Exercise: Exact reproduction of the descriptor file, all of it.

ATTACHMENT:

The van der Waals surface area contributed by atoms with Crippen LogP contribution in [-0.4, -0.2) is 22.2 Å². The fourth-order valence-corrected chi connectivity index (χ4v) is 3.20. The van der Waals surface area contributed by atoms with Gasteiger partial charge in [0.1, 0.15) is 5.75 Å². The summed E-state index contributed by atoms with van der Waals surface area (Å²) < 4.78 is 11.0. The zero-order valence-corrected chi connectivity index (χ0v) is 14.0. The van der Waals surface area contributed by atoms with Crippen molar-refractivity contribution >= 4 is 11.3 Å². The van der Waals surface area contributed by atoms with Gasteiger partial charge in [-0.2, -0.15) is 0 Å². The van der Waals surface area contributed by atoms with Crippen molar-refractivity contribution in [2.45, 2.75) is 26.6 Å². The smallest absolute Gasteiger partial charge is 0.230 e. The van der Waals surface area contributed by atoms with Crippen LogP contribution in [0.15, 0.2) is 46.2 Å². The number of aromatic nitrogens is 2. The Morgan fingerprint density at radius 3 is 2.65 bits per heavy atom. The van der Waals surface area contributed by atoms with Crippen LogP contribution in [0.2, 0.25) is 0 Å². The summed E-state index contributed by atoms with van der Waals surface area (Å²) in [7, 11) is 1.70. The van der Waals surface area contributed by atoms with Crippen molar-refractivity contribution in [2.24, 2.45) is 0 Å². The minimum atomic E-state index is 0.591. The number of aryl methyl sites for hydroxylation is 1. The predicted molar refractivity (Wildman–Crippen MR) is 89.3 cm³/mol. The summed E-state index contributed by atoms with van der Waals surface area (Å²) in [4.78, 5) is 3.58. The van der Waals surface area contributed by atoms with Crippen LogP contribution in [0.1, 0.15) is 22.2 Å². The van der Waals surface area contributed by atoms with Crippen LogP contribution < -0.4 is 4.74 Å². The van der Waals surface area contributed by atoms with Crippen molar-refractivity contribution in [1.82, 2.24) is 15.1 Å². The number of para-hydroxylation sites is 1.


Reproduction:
The van der Waals surface area contributed by atoms with Crippen LogP contribution in [-0.4, -0.2) is 22.2 Å². The fourth-order valence-corrected chi connectivity index (χ4v) is 3.20. The van der Waals surface area contributed by atoms with Gasteiger partial charge in [0.1, 0.15) is 5.75 Å². The summed E-state index contributed by atoms with van der Waals surface area (Å²) < 4.78 is 11.0. The zero-order valence-corrected chi connectivity index (χ0v) is 14.0. The van der Waals surface area contributed by atoms with Crippen molar-refractivity contribution >= 4 is 11.3 Å². The van der Waals surface area contributed by atoms with Gasteiger partial charge in [-0.2, -0.15) is 0 Å². The van der Waals surface area contributed by atoms with Crippen molar-refractivity contribution in [2.45, 2.75) is 26.6 Å². The smallest absolute Gasteiger partial charge is 0.230 e. The van der Waals surface area contributed by atoms with Crippen LogP contribution in [0.15, 0.2) is 46.2 Å². The number of aromatic nitrogens is 2. The Morgan fingerprint density at radius 3 is 2.65 bits per heavy atom. The van der Waals surface area contributed by atoms with Crippen LogP contribution in [0.2, 0.25) is 0 Å². The summed E-state index contributed by atoms with van der Waals surface area (Å²) in [7, 11) is 1.70. The van der Waals surface area contributed by atoms with Crippen molar-refractivity contribution in [2.24, 2.45) is 0 Å². The minimum atomic E-state index is 0.591. The number of aryl methyl sites for hydroxylation is 1. The predicted molar refractivity (Wildman–Crippen MR) is 89.3 cm³/mol. The summed E-state index contributed by atoms with van der Waals surface area (Å²) in [4.78, 5) is 3.58. The van der Waals surface area contributed by atoms with Crippen LogP contribution in [0.1, 0.15) is 22.2 Å². The van der Waals surface area contributed by atoms with Crippen LogP contribution < -0.4 is 4.74 Å². The van der Waals surface area contributed by atoms with Crippen molar-refractivity contribution in [1.82, 2.24) is 15.1 Å². The number of para-hydroxylation sites is 1.